"Let’s talk about what a real GE worker
faces," the UE-GE Conference Board secretary proposed. The
average GE worker earns $41,000, based on $19.76 an hour and a full
2,080 hours per year. Assuming a combined 25% rate, federal, state
and local taxes reduce take-home to $31,000. Medical insurance
contributions reduce that to about $30,500. Assuming another slice for
medical out-of-pocket expenses, pension contributions, Long-Term
Disability Insurance, what’s left is a net average wage of
$28,000. That’s just $12,000 from the official poverty line for a
family of four, Tormey observed.
"Unless we have overtime consistently, or
income from second earners, workers supporting families for the most
profitable, the most successful company on the planet have a hell of
a time trying to make it," Tormey said. GE workers may be doing
better than some, as the company says, but GE is doing better than
The cost of the stock-option bonus program enjoyed
by 30,000 in management undoubtedly costs several times more than
the cost of all improvements incurred by GE in national bargaining,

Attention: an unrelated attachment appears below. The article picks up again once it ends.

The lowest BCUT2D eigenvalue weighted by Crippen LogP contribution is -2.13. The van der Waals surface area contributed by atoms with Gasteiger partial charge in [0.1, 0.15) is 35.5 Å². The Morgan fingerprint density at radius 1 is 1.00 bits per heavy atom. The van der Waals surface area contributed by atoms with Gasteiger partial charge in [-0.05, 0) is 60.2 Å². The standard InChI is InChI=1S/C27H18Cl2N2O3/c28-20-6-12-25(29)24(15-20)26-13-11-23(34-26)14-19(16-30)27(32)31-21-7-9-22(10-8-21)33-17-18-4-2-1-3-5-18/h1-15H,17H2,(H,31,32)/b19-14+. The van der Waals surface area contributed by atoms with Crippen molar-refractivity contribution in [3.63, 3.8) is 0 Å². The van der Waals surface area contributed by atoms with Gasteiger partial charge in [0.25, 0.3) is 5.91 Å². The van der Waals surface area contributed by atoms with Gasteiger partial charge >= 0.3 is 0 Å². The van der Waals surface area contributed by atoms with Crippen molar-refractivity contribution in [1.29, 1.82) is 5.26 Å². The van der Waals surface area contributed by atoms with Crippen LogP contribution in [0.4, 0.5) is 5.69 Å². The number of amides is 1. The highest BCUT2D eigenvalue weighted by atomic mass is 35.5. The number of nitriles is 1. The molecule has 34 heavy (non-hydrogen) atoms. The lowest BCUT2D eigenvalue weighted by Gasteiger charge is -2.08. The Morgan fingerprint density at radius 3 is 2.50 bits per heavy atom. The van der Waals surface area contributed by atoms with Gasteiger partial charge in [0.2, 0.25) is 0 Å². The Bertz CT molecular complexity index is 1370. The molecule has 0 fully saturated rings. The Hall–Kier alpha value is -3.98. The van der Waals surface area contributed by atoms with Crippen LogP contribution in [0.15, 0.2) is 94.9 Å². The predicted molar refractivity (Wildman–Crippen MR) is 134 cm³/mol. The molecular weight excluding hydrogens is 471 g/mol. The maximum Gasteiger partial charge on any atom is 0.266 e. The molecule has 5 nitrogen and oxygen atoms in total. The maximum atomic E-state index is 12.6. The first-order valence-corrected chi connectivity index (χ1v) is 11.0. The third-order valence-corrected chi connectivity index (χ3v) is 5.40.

the union pointed out. UE members have access to financial data and
know how well managers are doing, commented Betsy Potter, Local 618.
These managers have proven their worth in the marketplace, said GE’s
Curtin. Our members are worth it, too, Potter replied.
Larry Cook, GE benefits manager, returned to make a
presentation on disability and life insurance and other benefits.
Disability benefits are designed to provide an
adequate level of replacement income and assist employees in
recovery, Cook said. The company regards Short Term Disability (STD)
benefit improvements as consistent with employee needs and business
productivity objectives. The UE committee said that while STD